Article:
One of the things that set our business apart from other anesthesia-free dental cleaning businesses is our willingness to work with and refer to veterinarians. We believe that cleanings WITH anesthesia are sometimes the best solution for your pet. Our philosophy is to always try to provide the best care for your pet, and sometimes, that means referring you to a veterinarian if your pet has loose teeth, red or irritated gums or any other obvious ailments that we can see by looking at your dogs’ teeth. We’ve compiled a list of signs that your pet may not be a candidate for anesthesia-free cleaning and should probably visit a vet.
Note: This blog is not intended to replace veterinarian advice and we always recommend talking to your vet about your dogs’ oral health before making any decisions about their care.
Loose teeth are often a sign of dental disease and can often cause your pet a lot of pain. You should check your dog’s mouth for loose teeth regularly. We recommend including it in your daily brushing routine. Using your finger or your toothbrush gently push on each tooth and see if it moves. If you encounter any teeth that are loose you should schedule a vet appointment as soon as possible. We cannot offer extractions during our cleanings and since loose teeth are often a sign of dental disease, we will refer you to a vet if we find any loose teeth during a cleaning. However, some dogs, especially little dogs, will have loose front teeth (incisors) from birth. This may be because the tiny front teeth have such a small amount of root that they might not have much to hold on with.
Sometimes broken teeth can make a dog a better candidate for a vet visit than anesthesia-free dental cleanings. Small chips, breaks or slightly worn down teeth generally don’t cause issues for an anesthesia-free cleaning. The broken teeth you may want to talk to your vet about are ones that expose the root inside the tooth or are broken underneath the gum. Teeth that are broken but the broken piece is still attached are problematic as well and should be seen by a vet immediately.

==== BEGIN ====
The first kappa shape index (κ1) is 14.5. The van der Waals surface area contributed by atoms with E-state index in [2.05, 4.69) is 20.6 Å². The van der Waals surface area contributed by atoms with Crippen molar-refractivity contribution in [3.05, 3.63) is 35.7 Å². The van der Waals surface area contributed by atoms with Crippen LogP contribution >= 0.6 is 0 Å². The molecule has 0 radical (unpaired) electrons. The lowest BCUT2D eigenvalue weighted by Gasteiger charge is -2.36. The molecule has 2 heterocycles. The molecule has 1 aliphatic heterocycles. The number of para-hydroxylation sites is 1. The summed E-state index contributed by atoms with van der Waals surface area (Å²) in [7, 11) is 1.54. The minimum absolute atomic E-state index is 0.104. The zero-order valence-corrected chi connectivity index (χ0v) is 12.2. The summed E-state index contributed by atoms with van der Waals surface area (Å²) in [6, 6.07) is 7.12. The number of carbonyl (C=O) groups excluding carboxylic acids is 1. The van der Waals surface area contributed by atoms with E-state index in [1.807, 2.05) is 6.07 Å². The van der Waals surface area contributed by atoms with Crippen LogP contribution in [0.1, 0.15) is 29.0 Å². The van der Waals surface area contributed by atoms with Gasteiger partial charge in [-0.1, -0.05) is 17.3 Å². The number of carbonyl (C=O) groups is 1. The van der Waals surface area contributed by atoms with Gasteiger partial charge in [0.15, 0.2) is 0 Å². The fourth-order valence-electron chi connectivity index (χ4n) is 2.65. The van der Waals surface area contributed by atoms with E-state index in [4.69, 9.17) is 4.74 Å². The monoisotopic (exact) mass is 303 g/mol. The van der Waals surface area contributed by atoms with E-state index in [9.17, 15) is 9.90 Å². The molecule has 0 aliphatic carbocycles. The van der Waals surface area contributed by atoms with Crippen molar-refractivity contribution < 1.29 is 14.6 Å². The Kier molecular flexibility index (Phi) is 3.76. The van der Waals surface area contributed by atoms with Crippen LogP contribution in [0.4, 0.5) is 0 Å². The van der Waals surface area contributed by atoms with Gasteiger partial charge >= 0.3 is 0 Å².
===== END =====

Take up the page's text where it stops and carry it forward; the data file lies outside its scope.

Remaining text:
Pockets or Exposed Roots
Once tartar builds up on the tooth, it slowly degrades the gum and eventually exposes the root of the tooth. Once the gum health is compromised, bacteria can begin to make its way deeper and deeper under the gum exposing roots and pockets and can eventually infect the bone. The larger back teeth have multiple roots and when the gum recedes enough, it can expose a “pocket” between these roots. This is an area where bacteria and infection can fester and can quickly become a more serious issue. A dog’s gums and teeth roots can be very sensitive which makes cleaning these areas without anesthesia painful and difficult. Often teeth with exposed pockets or roots require extraction to prevent infection and disease. Sometimes a vet may opt to leave the teeth in but perform a thorough cleaning on the exposed area. In these situations, anesthesia-free cleaning can be an excellent maintenance method since more frequent cleanings will be required to keep the exposed areas free of bacteria. Frequent brushing is also imperative to keep the pockets free of debris like food particles. If your dog has exposed roots or pockets, we recommend a trip to the vet to have your vet examine the problem areas and determine their severity.
If you are still unsure, we are happy to have you come in to one of our clinics and have one of our staff take a look. If for any reason we cannot complete the cleaning or refer you to a vet (even if we find a problem area half-way through the cleaning), we’ll refund you your deposit and there is no charge for the appointment.
Feel free to contact us if you have any questions as well.
This blog post is part of our Pet Dental Health Month series for February. Learn more about our contests, ways to get a $20 coupon for your next cleaning, and other great content: click here.